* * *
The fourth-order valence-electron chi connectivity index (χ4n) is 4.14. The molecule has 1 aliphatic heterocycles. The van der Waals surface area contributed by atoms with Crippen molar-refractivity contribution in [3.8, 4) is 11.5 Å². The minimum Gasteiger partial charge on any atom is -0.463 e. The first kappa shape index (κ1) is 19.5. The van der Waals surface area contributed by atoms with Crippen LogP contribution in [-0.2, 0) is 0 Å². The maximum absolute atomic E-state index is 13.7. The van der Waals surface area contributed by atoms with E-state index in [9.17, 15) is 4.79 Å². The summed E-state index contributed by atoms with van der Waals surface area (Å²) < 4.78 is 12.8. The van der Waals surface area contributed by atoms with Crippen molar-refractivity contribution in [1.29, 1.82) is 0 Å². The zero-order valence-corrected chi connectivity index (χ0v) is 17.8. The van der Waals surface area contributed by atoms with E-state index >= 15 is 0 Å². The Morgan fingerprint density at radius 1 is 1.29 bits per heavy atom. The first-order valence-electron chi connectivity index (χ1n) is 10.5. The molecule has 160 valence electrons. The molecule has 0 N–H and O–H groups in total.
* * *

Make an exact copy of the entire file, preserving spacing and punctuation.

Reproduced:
The fourth-order valence-electron chi connectivity index (χ4n) is 4.14. The molecule has 1 aliphatic heterocycles. The van der Waals surface area contributed by atoms with Crippen molar-refractivity contribution in [3.8, 4) is 11.5 Å². The minimum Gasteiger partial charge on any atom is -0.463 e. The first kappa shape index (κ1) is 19.5. The van der Waals surface area contributed by atoms with Crippen LogP contribution in [-0.2, 0) is 0 Å². The maximum absolute atomic E-state index is 13.7. The van der Waals surface area contributed by atoms with E-state index in [9.17, 15) is 4.79 Å². The summed E-state index contributed by atoms with van der Waals surface area (Å²) < 4.78 is 12.8. The van der Waals surface area contributed by atoms with Crippen molar-refractivity contribution in [1.29, 1.82) is 0 Å². The zero-order valence-corrected chi connectivity index (χ0v) is 17.8. The van der Waals surface area contributed by atoms with E-state index >= 15 is 0 Å². The Morgan fingerprint density at radius 1 is 1.29 bits per heavy atom. The first-order valence-electron chi connectivity index (χ1n) is 10.5. The molecule has 160 valence electrons. The molecule has 0 N–H and O–H groups in total.